Critique of Another Student’s Research Article

Critiques are designed to provide experience in identifying the strengths and weaknesses of another’s argument as well as constructive ways in which to offer criticism of someone else’s work. The project instructions provide detail guidelines on how to complete a critique, as well as several sample critiques from which to model submissions.

There are two primary components of your article critique: textual analysis and evaluation. An excellent critique will consider the questions/concepts detailed below.

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Analysis – these are the questions you need to be asking and taking note of while reading the article.

What is the author’s thesis? You have to identify their thesis directly.

What arguments does the author use in support of their thesis? You need to identify all

parts of the argument.

What evidence does the author present in support of the argument?

Evaluation – You will offer your appraisal of the author’s work based upon the following points.

Does the author offer an argumentative thesis that is related to the assigned prompt? You may wish to evaluate the degree to which the author’s submission accomplishes this goal.

Does the author offer a lucid, coherent argument in support of the thesis? You may wish to evaluate the degree to which the author’s submission accomplishes this goal.

Are the author’s facts accurate? Are there significant portions of this story that the author failed to address?

Is the evidence presented in support of the argument reliable? Does it demonstrate the author’s consideration of varying interpretations the event discussed?

Does the text present and refute opposing points of view?

What questions or observations does this article suggest? Does it point to areas for further



Critique of Kelly Greene’s “The Five Civilized Tribes and the Legacy of the Trail of Tears.”

Kelly Greene selected the “Five Civilized Tribes” topic and her article claims to explore the effects of the Trail of Tears upon members of the Five Civilized Tribes (Cherokees, Choctaws, Chickasaws, Creeks, and Seminoles) who survived the forced march to Oklahoma. Her thesis claims that the Trail of Tears negatively affected those who participated in the trip. Though the thesis statement was easy to locate, it fails to meet the standards for a thesis outlined in the project instructions: it is not an argumentative statement because there is no point or argument to be made in relation to the event and it makes an obvious point that adds very little to a serious discussion on the effects of Andrew Jackson’s Indian removal policy (who would argue that something called the “Trail of Tears” was not a life altering experience?).

The lack of an argumentative thesis led to a disorganized article that fails to build a clear argument and makes several dubious claims. Greene, for example, explains the motivations for Indian Removal by stating that white settlers wanted Indian lands in the Southeast, but never explains why, except to say that the land was valuable and contained a bounty of wild game. Though Greene references the Indian Removal Act of 1830 in inaccurate claim that “English settlers” wanted the Indian lands, she offers no specific evidence from the Act to support her claim. She argues that the Indians of the Five Civilized Tribes agreed to “swap” their Eastern lands for those in the West, but gives little consideration to the fact that any negotiation between the federal government and the tribes was conducted under duress, a fact which invalidates the legitimacy of subsequent treaties. On the other hand, Greene’s reference to the Preemption Act of 1830, allowing white settlers to “squat” on Indian lands even before the Indians had been removed, did offer to support to her contention that the removal act was based upon little more than white greed.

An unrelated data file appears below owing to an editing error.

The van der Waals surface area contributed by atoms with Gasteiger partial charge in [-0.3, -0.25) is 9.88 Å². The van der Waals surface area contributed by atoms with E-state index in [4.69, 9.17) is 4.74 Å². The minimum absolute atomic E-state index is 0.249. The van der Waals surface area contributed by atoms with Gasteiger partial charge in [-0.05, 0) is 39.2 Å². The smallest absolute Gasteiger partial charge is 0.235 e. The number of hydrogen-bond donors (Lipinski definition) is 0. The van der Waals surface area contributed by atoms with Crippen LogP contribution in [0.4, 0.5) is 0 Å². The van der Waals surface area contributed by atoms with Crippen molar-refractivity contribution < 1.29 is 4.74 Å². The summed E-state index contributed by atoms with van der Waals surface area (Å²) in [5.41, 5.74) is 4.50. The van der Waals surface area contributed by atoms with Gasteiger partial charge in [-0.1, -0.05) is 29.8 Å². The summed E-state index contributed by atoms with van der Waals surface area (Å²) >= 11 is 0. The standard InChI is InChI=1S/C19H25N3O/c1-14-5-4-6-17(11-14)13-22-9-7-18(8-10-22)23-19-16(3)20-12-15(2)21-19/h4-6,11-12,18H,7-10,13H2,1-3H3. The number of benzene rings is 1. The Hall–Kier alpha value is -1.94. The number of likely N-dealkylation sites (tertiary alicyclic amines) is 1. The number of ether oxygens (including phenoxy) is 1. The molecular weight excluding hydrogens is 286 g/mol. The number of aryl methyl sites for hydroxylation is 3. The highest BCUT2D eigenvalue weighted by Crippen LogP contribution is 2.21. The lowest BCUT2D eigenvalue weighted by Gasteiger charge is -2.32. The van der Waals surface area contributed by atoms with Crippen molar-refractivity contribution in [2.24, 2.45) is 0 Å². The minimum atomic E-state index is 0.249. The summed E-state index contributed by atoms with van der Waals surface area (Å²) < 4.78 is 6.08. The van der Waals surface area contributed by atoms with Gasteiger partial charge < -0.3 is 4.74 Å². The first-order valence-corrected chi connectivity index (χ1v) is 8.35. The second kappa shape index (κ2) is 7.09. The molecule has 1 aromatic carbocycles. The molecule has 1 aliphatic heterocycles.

For reasons unexplained, Greene claims that the loss of land led to “malnutrition and drastically reduced the overall health of the Indian peoples.” That Indians died on the Trail of Tears there is no doubt, but their death was not the result of having lost their land. It was the result of the callous and inhuman federal policies which failed to provide for their sustenance and wellbeing after having divested them of their means to provide that sustenance on their own. Worst still, Greene inaccurately places the sites of Indian migration in Illinois, Iowa, and Texas, ignoring Oklahoma altogether.

Finally, Greene attempts to tie the support of some members of the Five Civilized Tribes for the Confederacy to the legacy of the Trail of Tears. But no direct evidence is presented to substantiate this claim, other her reference to supposedly shared economic and cultural traits between the white South and the “civilized” tribes.

Kelly Greene referenced legitimate sources, such as ones from Civil War History and primary source documents from the National Archives and Records Administration, but her faulty interpretation of the information found therein, as well as an apparent inability to weave the source materials within the narrative, have created a research article submission that does not

achieve the stated goal of this project and does not offer much to an academic discussion of the subject.

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